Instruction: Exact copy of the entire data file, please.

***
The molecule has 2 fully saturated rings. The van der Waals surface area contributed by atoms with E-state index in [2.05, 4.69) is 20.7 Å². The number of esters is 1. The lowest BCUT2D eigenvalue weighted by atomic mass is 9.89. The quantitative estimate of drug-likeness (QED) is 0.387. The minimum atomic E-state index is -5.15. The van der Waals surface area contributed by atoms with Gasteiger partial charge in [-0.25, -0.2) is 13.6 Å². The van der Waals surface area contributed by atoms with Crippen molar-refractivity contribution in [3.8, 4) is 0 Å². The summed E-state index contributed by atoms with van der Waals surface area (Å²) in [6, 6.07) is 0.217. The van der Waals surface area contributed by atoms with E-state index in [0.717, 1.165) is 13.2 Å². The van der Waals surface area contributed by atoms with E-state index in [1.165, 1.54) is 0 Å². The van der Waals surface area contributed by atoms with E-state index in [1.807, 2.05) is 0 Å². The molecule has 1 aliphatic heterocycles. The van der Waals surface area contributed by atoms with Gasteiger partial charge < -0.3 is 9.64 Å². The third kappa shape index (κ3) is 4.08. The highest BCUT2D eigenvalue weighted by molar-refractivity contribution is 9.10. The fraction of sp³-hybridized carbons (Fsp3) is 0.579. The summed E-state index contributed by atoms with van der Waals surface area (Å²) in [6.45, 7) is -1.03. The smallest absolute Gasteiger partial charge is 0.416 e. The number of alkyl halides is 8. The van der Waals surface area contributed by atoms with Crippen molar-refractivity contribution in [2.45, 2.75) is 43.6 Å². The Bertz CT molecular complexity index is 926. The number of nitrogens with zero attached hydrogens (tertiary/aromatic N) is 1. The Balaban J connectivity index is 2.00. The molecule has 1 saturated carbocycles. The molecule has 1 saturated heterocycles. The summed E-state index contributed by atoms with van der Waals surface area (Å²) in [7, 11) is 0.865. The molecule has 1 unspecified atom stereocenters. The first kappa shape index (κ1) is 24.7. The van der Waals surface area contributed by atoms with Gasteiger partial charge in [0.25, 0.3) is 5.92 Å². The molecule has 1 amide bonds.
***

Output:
The molecule has 2 fully saturated rings. The van der Waals surface area contributed by atoms with E-state index in [2.05, 4.69) is 20.7 Å². The number of esters is 1. The lowest BCUT2D eigenvalue weighted by atomic mass is 9.89. The quantitative estimate of drug-likeness (QED) is 0.387. The minimum atomic E-state index is -5.15. The van der Waals surface area contributed by atoms with Gasteiger partial charge in [-0.25, -0.2) is 13.6 Å². The van der Waals surface area contributed by atoms with Crippen molar-refractivity contribution in [3.8, 4) is 0 Å². The summed E-state index contributed by atoms with van der Waals surface area (Å²) in [6, 6.07) is 0.217. The van der Waals surface area contributed by atoms with E-state index in [0.717, 1.165) is 13.2 Å². The van der Waals surface area contributed by atoms with E-state index in [1.165, 1.54) is 0 Å². The van der Waals surface area contributed by atoms with E-state index in [1.807, 2.05) is 0 Å². The molecule has 1 aliphatic heterocycles. The van der Waals surface area contributed by atoms with Gasteiger partial charge < -0.3 is 9.64 Å². The third kappa shape index (κ3) is 4.08. The highest BCUT2D eigenvalue weighted by molar-refractivity contribution is 9.10. The fraction of sp³-hybridized carbons (Fsp3) is 0.579. The summed E-state index contributed by atoms with van der Waals surface area (Å²) in [6.45, 7) is -1.03. The smallest absolute Gasteiger partial charge is 0.416 e. The number of alkyl halides is 8. The van der Waals surface area contributed by atoms with Crippen molar-refractivity contribution in [2.45, 2.75) is 43.6 Å². The Bertz CT molecular complexity index is 926. The number of nitrogens with zero attached hydrogens (tertiary/aromatic N) is 1. The Balaban J connectivity index is 2.00. The molecule has 1 saturated carbocycles. The molecule has 1 saturated heterocycles. The summed E-state index contributed by atoms with van der Waals surface area (Å²) in [7, 11) is 0.865. The molecule has 1 unspecified atom stereocenters. The first kappa shape index (κ1) is 24.7. The van der Waals surface area contributed by atoms with Gasteiger partial charge in [0.25, 0.3) is 5.92 Å². The molecule has 1 amide bonds.